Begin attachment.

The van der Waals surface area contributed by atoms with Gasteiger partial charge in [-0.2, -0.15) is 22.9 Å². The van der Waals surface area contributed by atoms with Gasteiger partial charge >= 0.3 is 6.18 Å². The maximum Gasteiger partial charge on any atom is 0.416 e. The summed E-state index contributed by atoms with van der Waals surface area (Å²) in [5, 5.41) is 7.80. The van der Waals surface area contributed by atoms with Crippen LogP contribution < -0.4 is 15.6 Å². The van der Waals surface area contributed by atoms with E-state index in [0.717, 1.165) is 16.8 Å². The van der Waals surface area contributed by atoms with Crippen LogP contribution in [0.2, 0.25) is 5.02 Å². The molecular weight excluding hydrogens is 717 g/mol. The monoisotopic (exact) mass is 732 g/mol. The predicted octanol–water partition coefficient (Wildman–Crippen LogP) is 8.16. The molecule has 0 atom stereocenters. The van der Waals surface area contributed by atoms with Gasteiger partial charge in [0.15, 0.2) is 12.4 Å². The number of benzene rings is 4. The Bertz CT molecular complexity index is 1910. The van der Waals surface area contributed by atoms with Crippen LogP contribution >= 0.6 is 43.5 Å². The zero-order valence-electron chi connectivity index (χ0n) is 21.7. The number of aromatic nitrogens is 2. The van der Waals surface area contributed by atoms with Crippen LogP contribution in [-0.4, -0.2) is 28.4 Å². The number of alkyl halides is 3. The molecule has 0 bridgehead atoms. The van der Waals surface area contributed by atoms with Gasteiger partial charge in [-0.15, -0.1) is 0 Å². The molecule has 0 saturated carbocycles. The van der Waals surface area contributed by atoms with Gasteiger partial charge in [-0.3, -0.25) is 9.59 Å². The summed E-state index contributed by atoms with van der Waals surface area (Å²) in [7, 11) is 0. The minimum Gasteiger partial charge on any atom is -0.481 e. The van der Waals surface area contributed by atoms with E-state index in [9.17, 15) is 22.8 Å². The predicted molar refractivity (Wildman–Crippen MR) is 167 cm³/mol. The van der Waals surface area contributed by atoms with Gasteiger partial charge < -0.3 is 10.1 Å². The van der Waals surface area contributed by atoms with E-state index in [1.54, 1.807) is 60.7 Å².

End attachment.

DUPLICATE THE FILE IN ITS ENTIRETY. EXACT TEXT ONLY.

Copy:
The van der Waals surface area contributed by atoms with Gasteiger partial charge in [-0.2, -0.15) is 22.9 Å². The van der Waals surface area contributed by atoms with Gasteiger partial charge >= 0.3 is 6.18 Å². The maximum Gasteiger partial charge on any atom is 0.416 e. The summed E-state index contributed by atoms with van der Waals surface area (Å²) in [5, 5.41) is 7.80. The van der Waals surface area contributed by atoms with Crippen LogP contribution < -0.4 is 15.6 Å². The van der Waals surface area contributed by atoms with E-state index in [0.717, 1.165) is 16.8 Å². The van der Waals surface area contributed by atoms with Crippen LogP contribution in [0.2, 0.25) is 5.02 Å². The molecular weight excluding hydrogens is 717 g/mol. The monoisotopic (exact) mass is 732 g/mol. The predicted octanol–water partition coefficient (Wildman–Crippen LogP) is 8.16. The molecule has 0 atom stereocenters. The van der Waals surface area contributed by atoms with Gasteiger partial charge in [0.15, 0.2) is 12.4 Å². The number of benzene rings is 4. The Bertz CT molecular complexity index is 1910. The van der Waals surface area contributed by atoms with Crippen LogP contribution >= 0.6 is 43.5 Å². The zero-order valence-electron chi connectivity index (χ0n) is 21.7. The number of aromatic nitrogens is 2. The van der Waals surface area contributed by atoms with Crippen LogP contribution in [-0.4, -0.2) is 28.4 Å². The number of alkyl halides is 3. The molecule has 0 bridgehead atoms. The van der Waals surface area contributed by atoms with Gasteiger partial charge in [-0.15, -0.1) is 0 Å². The molecule has 0 saturated carbocycles. The van der Waals surface area contributed by atoms with Gasteiger partial charge in [-0.3, -0.25) is 9.59 Å². The summed E-state index contributed by atoms with van der Waals surface area (Å²) in [7, 11) is 0. The minimum Gasteiger partial charge on any atom is -0.481 e. The van der Waals surface area contributed by atoms with E-state index in [9.17, 15) is 22.8 Å². The predicted molar refractivity (Wildman–Crippen MR) is 167 cm³/mol. The van der Waals surface area contributed by atoms with Gasteiger partial charge < -0.3 is 10.1 Å². The van der Waals surface area contributed by atoms with E-state index in [1.54, 1.807) is 60.7 Å².